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Joy of a team set, chapter 26 (50 years in the biz)

  These are bizarre words for me to write but this year marks 50 years since I first held baseball cards in my hand. Those cards were 1974 Topps baseball cards. Had Heritage not been so scared to begin with Topps' first real baseball set when it kicked off the brand in 2001, we'd be celebrating my 50 years with the '74 design in Heritage. Full circle! But Heritage has been out of kilter ever since and I need to take a time-out every time I try to figure out which set Heritage will be replicating in the 2030s when it should take milliseconds. Heritage did the '74 thing last year and the design means so much to me that I completed the whole thing despite last year ending in a "3". It's such a classic set that I started with 50 years ago -- even though I chucked those cards at the end of the summer. I used the Eddie Leon card as a post-topper once before, quite awhile ago (I like that post , most of what I wrote in there still applies). It's one of those
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Still seems like an odd time to be playing hockey

  I don't know what the weather is like in your area but around here, it's pretty warm pretty early. It's 85 today and that's not typical in May in the north country. I quite like it but I know if it's like this nonstop through the end of September there is going to be a whole lot of whining around here. And speaking of whining, what a weird time to still be playing hockey. I know that the Stanley Cup playoffs have been stretching into June for decades now. It's played some portion of the final series in June since the early 1990s. Not the first time this Gen-Xer looked at some new occurrence from the early '90s with puzzlement (although nothing will ever top Color Me Badd). When I was in high school, the NHL was done by mid-May. Part of that is because the Islanders were sweeping everyone out in four games, but it seemed in sync with the calendar and the season. It's so hot to be playing hockey in June. It's probably nice for people in Florida, Dall

Following up

  I've been meaning to follow up on a couple of posts and the longer I've waited, the more follow-ups I've added. I'll write about all of them now, but I'll try to keep it from going on for too long (not that I've cared about that in the past!)   Starting with the card show I went to last weekend, I mentioned on that post that I had acquired the 1967 Topps Carl Yastrzemski card, which allowed me to replicate the 1975 Topps '67 MVPs card that shows the Yaz card and the Orlando Cepeda card side by side.      Like so. But I didn't realize at the time that I had picked up another card at that same show that allowed me to complete another MVP card in that same subset. It's the 1969 MVPs card.   And here they are: I had the Killebrew card already and got the McCovey card last week. Not sure how I missed that. Completing these two MVP card matches made me go through the whole subset run to see what I had finished already. I have all the cards that make up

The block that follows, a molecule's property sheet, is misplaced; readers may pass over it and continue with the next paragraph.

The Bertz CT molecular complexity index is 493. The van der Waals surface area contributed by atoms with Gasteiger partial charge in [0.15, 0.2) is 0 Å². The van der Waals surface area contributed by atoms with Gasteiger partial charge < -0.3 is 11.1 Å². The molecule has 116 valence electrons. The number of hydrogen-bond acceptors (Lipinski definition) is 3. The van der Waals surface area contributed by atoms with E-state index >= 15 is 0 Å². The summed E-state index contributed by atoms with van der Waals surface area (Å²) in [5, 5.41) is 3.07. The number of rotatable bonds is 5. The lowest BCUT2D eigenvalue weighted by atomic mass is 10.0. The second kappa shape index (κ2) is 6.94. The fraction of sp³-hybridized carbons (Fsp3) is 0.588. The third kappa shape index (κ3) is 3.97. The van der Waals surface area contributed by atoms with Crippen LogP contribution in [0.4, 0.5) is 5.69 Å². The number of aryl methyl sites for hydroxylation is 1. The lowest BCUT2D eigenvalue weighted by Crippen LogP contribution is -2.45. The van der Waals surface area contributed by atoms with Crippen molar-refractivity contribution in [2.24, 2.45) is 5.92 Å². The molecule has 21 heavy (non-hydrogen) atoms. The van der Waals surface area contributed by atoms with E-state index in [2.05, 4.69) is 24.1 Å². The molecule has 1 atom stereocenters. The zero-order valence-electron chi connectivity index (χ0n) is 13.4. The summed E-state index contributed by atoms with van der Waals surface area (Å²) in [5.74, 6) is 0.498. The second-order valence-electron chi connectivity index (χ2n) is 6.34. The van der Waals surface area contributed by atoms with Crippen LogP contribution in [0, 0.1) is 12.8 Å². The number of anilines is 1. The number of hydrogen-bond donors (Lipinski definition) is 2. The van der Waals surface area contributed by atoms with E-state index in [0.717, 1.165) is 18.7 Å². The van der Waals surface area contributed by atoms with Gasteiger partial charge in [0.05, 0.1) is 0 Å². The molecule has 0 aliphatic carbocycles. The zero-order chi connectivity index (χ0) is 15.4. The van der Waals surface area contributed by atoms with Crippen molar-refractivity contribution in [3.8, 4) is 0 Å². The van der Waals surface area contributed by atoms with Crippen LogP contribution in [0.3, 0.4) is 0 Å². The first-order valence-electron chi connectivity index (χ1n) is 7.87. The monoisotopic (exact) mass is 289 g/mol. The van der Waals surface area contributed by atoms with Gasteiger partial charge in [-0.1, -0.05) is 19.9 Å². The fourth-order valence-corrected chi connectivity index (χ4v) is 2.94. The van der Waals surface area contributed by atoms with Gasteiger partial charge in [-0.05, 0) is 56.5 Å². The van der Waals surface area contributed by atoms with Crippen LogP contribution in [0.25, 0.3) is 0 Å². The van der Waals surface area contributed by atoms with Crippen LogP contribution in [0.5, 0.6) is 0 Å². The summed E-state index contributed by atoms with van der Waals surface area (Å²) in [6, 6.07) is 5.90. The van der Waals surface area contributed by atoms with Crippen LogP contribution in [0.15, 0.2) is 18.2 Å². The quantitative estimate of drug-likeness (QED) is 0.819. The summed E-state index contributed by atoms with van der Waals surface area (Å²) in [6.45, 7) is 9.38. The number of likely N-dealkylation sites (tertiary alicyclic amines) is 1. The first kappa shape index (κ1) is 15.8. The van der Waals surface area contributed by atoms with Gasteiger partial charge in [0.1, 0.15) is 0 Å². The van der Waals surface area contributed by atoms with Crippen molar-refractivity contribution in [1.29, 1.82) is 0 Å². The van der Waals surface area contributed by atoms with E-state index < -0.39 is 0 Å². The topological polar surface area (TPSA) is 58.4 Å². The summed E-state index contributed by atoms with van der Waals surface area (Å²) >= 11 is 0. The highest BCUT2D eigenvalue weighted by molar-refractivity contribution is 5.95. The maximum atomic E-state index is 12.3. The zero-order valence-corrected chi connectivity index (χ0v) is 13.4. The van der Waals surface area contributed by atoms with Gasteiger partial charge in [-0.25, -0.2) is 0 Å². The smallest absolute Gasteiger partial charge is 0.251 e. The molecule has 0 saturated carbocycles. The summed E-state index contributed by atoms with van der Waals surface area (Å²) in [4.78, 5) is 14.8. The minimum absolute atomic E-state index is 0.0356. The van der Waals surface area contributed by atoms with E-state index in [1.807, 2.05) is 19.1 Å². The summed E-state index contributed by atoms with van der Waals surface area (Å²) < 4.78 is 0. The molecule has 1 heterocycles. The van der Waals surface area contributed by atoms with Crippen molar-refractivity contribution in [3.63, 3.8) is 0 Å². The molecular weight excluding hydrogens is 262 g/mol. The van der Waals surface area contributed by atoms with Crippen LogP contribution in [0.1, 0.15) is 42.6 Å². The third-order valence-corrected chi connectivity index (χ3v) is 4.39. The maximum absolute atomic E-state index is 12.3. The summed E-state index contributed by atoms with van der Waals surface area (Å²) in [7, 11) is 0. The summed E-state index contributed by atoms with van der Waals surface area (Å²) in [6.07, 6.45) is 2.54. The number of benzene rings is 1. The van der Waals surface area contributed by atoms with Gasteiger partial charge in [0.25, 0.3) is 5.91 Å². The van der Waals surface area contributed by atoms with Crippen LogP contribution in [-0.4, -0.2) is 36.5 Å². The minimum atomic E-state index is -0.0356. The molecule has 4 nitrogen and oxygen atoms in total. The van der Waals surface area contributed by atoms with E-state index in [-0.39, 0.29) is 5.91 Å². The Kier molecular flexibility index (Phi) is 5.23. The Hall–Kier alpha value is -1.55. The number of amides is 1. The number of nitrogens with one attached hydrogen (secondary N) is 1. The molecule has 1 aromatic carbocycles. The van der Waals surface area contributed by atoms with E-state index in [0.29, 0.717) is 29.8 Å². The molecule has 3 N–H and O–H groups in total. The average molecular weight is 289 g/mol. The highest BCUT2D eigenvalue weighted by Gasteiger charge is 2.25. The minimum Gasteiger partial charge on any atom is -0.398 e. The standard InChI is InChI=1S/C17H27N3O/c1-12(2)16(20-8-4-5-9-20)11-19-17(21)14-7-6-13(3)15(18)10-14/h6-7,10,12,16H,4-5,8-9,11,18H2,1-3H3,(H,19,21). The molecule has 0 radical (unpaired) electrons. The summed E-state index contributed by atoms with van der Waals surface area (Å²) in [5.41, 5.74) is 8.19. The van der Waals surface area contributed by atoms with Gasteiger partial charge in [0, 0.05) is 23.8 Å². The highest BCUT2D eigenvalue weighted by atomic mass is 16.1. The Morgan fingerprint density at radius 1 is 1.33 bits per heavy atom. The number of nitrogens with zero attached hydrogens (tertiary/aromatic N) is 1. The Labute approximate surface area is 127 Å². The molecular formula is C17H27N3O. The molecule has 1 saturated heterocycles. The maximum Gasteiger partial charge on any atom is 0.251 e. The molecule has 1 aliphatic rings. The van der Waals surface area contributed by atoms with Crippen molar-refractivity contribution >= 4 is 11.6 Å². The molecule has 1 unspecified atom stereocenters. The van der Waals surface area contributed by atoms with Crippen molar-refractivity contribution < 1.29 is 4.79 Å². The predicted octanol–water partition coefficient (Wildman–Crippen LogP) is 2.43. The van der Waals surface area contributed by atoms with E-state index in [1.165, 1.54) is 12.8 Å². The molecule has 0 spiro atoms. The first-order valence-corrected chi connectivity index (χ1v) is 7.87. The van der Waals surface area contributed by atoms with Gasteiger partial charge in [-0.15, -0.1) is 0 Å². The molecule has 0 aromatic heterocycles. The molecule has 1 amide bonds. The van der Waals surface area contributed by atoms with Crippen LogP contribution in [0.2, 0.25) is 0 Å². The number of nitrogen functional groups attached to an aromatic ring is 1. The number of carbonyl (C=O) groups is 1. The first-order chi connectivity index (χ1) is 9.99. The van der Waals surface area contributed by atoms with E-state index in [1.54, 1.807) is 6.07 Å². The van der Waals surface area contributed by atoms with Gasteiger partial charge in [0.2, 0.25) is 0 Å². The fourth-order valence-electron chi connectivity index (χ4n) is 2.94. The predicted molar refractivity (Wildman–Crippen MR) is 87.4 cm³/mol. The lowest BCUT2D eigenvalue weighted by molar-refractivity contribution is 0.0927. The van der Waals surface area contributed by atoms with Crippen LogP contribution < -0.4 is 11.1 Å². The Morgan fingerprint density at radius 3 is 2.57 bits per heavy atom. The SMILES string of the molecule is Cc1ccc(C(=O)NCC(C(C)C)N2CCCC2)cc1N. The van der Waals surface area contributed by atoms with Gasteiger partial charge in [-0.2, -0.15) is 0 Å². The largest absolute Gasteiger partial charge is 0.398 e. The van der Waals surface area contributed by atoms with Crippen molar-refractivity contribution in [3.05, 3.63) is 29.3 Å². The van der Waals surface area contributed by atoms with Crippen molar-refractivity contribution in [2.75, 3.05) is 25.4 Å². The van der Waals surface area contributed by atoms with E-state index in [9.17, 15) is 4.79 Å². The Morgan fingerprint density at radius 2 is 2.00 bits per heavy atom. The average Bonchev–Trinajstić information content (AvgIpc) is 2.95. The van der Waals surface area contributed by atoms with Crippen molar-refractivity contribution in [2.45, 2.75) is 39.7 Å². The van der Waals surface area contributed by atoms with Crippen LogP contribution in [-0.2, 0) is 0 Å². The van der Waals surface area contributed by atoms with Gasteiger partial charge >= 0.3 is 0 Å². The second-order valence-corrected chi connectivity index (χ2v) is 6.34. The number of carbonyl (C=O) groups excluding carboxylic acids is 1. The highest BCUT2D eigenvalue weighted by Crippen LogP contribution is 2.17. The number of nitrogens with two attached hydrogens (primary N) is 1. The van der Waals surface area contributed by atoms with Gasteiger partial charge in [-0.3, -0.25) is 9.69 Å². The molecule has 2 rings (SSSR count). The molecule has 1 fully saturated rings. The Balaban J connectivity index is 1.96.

One-card wonders, update 16

  I noticed on baseball-reference the other day that Buzz Stephen had died recently.   The name vaguely rang a bell but I wasn't sure why. It turns out I had just come across his name while working on the latest One-Card Wonders post for this blog. That's life in my addled state, a name that sounds vaguely familiar isn't from 40 years ago, it's from the last couple of weeks.   I was going through the 1970 and 1971 sets to find players who appeared in those sets for their one-and-only card. I wanted to include 1972 as well, because each of these sets are large and I wanted to see if there were more one-card wonders in these sets (I've done 1969 already, another large set, but it produced a rather small total of five). But I ran out of time for '72.   Stephen is one of five one-card wonders in the 1970 set -- so same total as '69. Somewhat unexpectedly, he's the only Pilot OCW, although on further thought a team with such a limited history would have playe

Some of you guys buy a lot of cards

  When I first started blogging way back when, I was amazed not just by the size of my new blogging buddies' collections, but also their ability to continue acquiring cards and also distributing those cards at will to fellow collectors. I knew only my tiny card world, which mostly remained the same since I was a child. I never had that much money to spend on cards. At first, it was whatever I could save up from my allowance, then it was whatever I could save up from my newspaper route, later it was spill-over cash from part-time jobs. I then took on a career that is renowned for paying squat and that's how I've survived in the hobby, carefully budgeting what I can spend on cards. I perhaps have more money now than ever to spend on cards at this stage of my life. But I behave as if I'm still counting quarters before biking to the drug store a couple miles away. And I remain amazed at what other collectors seem to have available. Without being able to view their collectio